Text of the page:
Drawing Colonial Lines: Between Armchair Cartography and On-Site Observation

Philipp Meyer (SFB 1199 & IfL)

Publication Date

March 2022








Mapping Africa and Asia

Additional Information


On May 16, 1893, the cartographer Paul Langhans (1867–1952) wrote to German explorer Joachim Graf von Pfeil und Klein-Ellguth (1857–1924), a former farmer in the Orange Free State and colonial politician: “Highly esteemed Count! […] The crossing of Neu-Mecklenburg in 1:200,000 is now in autography, […].I request a short text for the map, according to which also the lettering of the map would have to be completed, otherwise it would look far too empty” (Langhans 1893). The then still relatively young cartographer Langhans was a native of Hamburg and had already obtained material about areas unknown to Europeans even when he was still in secondary school. He contacted explorers directly at the port and visualized the material they provided in map form. After studying in Leipzig and Kiel, Langhans joined the publishing house of Justus Perthes in Gotha in 1889 and quickly came to be seen as a possible successor to the well-known cartographer and virtuoso compiler of route surveys Bruno Hassenstein (1839–1902).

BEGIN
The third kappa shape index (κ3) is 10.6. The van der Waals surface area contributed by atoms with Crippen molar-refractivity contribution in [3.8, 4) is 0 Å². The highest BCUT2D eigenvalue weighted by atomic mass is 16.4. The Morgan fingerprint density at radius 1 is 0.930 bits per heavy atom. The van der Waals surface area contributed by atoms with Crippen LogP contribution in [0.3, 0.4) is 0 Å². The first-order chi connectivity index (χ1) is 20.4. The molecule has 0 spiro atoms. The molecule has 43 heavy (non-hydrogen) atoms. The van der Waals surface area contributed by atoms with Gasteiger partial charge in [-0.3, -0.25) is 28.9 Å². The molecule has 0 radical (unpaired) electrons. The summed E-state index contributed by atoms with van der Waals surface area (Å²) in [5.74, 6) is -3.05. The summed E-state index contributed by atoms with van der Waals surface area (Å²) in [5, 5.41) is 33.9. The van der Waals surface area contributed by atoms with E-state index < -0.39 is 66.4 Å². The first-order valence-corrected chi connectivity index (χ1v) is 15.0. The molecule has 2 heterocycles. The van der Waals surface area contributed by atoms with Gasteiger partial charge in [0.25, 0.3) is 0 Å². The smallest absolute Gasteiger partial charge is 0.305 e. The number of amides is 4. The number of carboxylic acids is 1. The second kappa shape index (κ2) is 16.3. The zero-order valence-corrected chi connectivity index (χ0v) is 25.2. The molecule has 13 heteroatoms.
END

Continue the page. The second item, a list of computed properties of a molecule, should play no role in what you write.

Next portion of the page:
Biographical Note

Philipp Meyer (SFB 1199 & Leibniz-Institut für Länderkunde, Leipzig, Germany)

Philipp Meyer studied History and Comparative Literature as well as Journalism at Leipzig University and the University Avignon. Since 2018 he is a researcher at IfL, before he worked there as an research assitant.